As an alternative to the Silent Sitting exercise, or if a lesson plan takes for more than one session, you can propose a guided visualisation exercise known as “Light meditation”, which is safe and easy to use, as well as being very effective.

Ask them to sit in a comfortable position on their chairs, or cross-legged on the floor. Make sure their back is straight and head upright. Have them breathe in and out, slowly and deeply, relaxing during the process.

“Imagine that there is a light in front of you. Using your imagination, bring it to your forehead and into your head. Now your head is full of light. Whenever there is light, darkness cannot exist. I will only think good thoughts.”

Expand the light to your heart and imagine that there is a flower bud there. When the light reaches the flower bud watch it blossom into a beautiful flower. Watch the petals as they open one after the other. The flower is filled with light, and you feel love, peace and joy.

Let the light expand down your two arms into your hands. Your hands are filled with light. “Let me do only good, kind and helpful things.”

Now the light expands through the body, down your legs and reaches your feet.

“May my feet take me to places where I will be safe and in good company.”

The light is in your head, in your mouth and on your tongue. Sense its presence. “May I always speak the truth and say only what is kind and necessary.”

The light slowly radiates to the ears. “May my ears be filled with light”. “May I only hear good things.”

Your two eyes are now filled with light”. Concentrate on the light. “May I see goodness and beauty everywhere.”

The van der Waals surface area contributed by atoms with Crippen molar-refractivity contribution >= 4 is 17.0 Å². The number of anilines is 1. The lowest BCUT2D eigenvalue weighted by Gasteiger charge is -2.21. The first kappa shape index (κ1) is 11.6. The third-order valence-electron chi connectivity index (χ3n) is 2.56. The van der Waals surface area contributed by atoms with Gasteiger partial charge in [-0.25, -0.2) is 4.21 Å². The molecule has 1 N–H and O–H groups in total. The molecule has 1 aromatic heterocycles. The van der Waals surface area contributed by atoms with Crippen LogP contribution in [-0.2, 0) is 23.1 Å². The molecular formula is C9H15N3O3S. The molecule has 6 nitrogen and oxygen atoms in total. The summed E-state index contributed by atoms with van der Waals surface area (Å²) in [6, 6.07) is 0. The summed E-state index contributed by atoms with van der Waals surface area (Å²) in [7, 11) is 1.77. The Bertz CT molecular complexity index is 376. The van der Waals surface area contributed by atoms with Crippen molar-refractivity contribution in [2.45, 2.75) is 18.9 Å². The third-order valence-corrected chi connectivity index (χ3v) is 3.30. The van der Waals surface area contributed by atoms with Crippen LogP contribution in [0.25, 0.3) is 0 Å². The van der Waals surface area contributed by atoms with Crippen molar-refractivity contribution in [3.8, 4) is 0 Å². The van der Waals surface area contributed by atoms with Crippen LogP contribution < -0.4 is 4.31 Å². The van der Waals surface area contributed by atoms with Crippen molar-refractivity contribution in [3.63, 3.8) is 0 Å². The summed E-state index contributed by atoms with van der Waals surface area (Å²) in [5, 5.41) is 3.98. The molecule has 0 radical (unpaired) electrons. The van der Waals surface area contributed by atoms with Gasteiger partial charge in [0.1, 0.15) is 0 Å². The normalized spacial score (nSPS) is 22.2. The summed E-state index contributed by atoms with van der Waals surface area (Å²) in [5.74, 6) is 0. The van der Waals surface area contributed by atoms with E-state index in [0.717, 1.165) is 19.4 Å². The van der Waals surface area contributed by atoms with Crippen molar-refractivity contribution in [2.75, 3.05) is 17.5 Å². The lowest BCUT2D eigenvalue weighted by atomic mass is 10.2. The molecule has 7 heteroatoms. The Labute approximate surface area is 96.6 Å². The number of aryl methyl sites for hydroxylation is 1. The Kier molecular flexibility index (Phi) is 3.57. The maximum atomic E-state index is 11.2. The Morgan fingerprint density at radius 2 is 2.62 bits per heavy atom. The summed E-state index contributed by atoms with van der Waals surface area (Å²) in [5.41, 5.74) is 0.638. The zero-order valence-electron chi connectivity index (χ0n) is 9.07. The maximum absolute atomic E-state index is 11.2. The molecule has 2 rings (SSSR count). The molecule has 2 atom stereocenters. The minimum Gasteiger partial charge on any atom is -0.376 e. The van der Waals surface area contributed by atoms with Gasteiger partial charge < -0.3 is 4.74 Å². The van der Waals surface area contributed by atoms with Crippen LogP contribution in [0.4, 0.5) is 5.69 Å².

Imagine that the light is expanding, reaching out towards others. The light embraces your mother and father or whoever looks after you and cares for you. These people are now full of light. “May they be filled with peace.”

Let the light and its love reach out to your teachers, your relatives and friends. Let it expand out into the whole world to all beings - people, animals, birds, fish, insects; to all the plants, trees, grass and flowers; to the rocks and to the earth itself. Let the light go farther and farther until it embraces the stars and the whole universe. Think, “May the world be filled with light. May the world be filled with love. May the world be filled with peace.”

You are surrounded by this beautiful light. Be still. “I am in the light... The light is in me... I am the light.”

After a few minutes of silent sitting, a guided visualisation or light meditation the students may wish to share their experiences. They may wish to express their deeper feelings and relate their experience to their classmates by illustrating them with colour or through a drawing.